They all ate the same spiritual food and drank the same spiritual drink; for they drank from the spiritual rock that accompanied them, and that rock was Christ. Nevertheless, God was not pleased with most of them; their bodies were scattered in the wilderness.

Reflection: Slavery to Maturity
By John Tillman

In his 2015 book, Onward, Russell Moore penned a prescient paragraph or two about the political future:

“The church of Jesus Christ ought to be the last people to fall for hucksters and demagogues. After all, the church bears the Spirit of God, who gifts the Body with discernment and wisdom. But too often we do. We receive celebrities simply because they are ‘conservative,’ without asking what they are conserving. If you are angry with the same people we are, you must be one of us. But it would be a tragedy to get the right president, the right Congress, and the wrong Christ. That’s a very bad trade-off….”

It’s a stunningly accurate picture of today’s political reality that relates to our reading.

Events recorded in scripture are not always for our emulation. Sometimes, like the accounts of the Israelites in the desert, they are cautionary. Paul describes a liberated nation of Israel who gained political freedom, yet were morally and spiritually fragile and prone to deceptions by Balaams and Ba’als and idols of the desert.

Israel’s desert journey can be analogized as our journey of personal or cultural spiritual growth. The spiritual maturity of American Christianity and all Western Christianity has long been called into question. Long years of cultural ease have left us as ignorant of God as the Israelites long years of slavery in Egypt. In Egypt, the Israelites’ were well fed physically but not spiritually. The same could be said of Western and American Christianity. Perhaps the best thing God can do for our spiritual maturity is to lead us through a desert of trials, mistakes, and dangers.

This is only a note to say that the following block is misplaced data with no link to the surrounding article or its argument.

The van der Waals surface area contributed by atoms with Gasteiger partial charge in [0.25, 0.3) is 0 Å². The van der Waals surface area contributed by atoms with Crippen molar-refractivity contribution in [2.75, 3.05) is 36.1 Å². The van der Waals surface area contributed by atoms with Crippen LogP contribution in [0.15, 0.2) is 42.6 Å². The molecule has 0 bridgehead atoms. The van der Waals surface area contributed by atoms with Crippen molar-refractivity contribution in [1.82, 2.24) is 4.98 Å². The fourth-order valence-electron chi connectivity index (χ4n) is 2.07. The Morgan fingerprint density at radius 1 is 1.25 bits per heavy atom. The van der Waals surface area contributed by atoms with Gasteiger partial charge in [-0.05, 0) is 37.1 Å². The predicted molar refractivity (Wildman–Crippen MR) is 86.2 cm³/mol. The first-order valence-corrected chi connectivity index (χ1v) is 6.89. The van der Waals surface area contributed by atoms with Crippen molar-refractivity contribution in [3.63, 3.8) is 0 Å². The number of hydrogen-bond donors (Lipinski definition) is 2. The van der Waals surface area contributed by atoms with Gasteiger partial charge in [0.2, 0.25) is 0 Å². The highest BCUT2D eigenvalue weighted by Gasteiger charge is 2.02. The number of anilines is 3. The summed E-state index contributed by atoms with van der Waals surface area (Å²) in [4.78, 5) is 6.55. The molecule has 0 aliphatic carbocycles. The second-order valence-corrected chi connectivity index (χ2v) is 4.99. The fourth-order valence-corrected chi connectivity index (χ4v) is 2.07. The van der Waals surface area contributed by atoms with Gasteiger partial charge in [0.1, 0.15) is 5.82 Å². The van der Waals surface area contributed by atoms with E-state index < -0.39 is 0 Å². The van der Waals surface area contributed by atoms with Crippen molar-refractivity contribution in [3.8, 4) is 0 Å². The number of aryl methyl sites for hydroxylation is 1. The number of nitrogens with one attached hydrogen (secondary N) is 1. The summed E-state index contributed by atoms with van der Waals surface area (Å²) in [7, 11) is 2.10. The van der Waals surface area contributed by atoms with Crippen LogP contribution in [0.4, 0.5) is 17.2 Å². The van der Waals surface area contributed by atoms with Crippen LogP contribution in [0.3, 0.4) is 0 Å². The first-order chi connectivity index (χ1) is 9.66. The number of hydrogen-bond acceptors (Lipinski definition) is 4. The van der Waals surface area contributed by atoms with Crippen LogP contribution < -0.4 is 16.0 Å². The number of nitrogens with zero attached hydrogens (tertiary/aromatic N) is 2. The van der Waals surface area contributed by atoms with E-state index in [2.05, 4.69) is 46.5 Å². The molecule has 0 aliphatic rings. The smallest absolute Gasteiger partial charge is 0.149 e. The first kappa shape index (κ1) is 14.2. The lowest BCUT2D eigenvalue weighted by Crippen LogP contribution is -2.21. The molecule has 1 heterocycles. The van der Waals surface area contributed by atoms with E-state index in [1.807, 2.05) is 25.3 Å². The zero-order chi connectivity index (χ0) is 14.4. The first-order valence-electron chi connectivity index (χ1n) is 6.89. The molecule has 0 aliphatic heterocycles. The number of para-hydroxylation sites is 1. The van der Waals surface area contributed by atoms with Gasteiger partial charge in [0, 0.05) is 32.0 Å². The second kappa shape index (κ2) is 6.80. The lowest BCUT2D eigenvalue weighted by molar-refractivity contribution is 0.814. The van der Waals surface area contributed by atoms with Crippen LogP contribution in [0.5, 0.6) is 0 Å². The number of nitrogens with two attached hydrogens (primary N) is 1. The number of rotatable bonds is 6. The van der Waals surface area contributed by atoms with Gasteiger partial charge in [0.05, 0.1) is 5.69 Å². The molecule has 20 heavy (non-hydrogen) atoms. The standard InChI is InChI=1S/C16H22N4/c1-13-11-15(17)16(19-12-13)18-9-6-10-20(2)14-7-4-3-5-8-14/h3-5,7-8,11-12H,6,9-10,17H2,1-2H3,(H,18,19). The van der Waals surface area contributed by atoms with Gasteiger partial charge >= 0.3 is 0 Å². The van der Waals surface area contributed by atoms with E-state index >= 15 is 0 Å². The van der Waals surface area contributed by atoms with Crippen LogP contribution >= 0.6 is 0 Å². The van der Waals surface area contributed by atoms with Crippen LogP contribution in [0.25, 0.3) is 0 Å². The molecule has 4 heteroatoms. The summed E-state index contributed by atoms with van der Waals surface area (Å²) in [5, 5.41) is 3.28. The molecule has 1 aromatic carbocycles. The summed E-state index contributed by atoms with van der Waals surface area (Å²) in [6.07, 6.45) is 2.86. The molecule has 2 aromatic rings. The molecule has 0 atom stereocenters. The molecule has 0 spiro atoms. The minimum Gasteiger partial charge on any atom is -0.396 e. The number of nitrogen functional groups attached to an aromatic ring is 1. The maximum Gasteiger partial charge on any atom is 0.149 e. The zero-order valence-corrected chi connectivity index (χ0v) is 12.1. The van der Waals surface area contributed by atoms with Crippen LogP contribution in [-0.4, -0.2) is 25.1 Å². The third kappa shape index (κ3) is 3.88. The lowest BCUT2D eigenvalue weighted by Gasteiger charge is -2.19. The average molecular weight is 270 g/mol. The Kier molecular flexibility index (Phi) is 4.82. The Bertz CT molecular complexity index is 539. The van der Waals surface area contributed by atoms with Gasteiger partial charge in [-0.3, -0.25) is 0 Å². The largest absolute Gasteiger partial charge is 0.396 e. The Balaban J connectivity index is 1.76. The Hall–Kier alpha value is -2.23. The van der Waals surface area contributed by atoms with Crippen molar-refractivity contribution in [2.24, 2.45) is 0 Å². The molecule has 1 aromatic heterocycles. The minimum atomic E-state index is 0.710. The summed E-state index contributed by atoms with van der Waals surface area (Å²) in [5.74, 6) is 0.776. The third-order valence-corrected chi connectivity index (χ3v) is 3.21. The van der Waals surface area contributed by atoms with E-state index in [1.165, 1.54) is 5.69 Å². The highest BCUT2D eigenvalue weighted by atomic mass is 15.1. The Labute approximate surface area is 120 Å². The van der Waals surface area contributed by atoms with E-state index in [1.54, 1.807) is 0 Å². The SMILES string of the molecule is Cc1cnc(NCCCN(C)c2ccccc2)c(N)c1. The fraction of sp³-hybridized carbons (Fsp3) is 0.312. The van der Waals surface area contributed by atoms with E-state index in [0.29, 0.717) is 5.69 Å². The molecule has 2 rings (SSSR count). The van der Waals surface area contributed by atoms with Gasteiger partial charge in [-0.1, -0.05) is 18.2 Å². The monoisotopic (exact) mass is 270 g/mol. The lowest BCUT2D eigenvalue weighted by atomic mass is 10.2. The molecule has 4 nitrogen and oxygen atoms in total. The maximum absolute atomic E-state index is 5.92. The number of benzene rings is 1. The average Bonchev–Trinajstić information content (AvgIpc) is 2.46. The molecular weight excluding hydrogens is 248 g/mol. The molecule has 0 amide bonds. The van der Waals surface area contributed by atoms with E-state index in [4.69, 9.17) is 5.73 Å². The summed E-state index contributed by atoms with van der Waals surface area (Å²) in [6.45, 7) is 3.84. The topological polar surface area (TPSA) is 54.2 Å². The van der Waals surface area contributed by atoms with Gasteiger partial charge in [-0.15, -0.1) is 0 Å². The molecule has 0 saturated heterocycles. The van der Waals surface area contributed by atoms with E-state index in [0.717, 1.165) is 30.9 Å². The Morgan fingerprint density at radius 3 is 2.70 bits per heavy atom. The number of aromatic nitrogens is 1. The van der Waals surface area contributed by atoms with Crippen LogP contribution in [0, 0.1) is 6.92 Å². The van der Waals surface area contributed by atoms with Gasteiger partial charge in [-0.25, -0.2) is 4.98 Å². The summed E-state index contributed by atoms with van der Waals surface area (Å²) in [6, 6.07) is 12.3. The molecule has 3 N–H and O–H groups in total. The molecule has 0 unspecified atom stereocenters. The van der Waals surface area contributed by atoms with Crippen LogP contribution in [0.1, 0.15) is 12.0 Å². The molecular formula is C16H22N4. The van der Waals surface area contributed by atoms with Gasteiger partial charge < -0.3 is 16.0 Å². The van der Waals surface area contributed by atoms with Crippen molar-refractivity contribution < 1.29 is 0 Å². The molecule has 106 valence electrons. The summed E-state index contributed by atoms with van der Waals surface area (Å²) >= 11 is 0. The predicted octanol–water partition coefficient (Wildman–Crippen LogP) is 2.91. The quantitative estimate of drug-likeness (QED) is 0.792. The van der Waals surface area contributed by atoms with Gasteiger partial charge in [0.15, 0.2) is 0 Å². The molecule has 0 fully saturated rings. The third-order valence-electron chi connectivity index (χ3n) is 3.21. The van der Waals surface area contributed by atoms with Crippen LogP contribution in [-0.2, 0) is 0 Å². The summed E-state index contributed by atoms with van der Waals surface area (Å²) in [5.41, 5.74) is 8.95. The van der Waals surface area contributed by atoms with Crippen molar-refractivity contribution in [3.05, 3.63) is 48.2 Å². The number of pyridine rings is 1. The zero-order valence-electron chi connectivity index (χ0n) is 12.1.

In the desert, there will be false prophets and deceptions. We pressure our leaders to make Golden Idols and they, like Aaron, do so. We suffer. We thirst. We hunger.

To survive we need to become so familiar with the daily “bread from Heaven” that we grow tired of it and long for meat, which God will also provide.

May our feeding on the spiritual food of God’s Word lead to the kind of maturity and discernment we need to stand on the gospel of Christ and not on the shifting sands of human leaders, political promises, or political parties. Like Israel in the desert, we are outcasts from every kingdom of earth. They offer us little other than idolatry and eventual betrayal.

We are sojourning to the kingdom of Christ.

Divine Hours Prayer: A Reading
Jesus taught us, saying: “You are the salt of the earth. But if salt loses its taste, what can make it salty again? It is good for nothing, and can only be thrown out to be trampled underfoot by men.” — Matthew 5.13

– From The Divine Hours: Prayers for Summertime by Phyllis Tickle.

Today’s Readings
1 Samuel 29-30 (Listen – 6:33) 
1 Corinthians 10 (Listen – 4:04)

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We, like the Israelites, excel at forgetting God and we are especially good at forgetting him when we are comfortable, wealthy, and prosperous.

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Let the warning of the Holy Spirit be heard by those who are followers of Christ, do not harden your hearts towards God.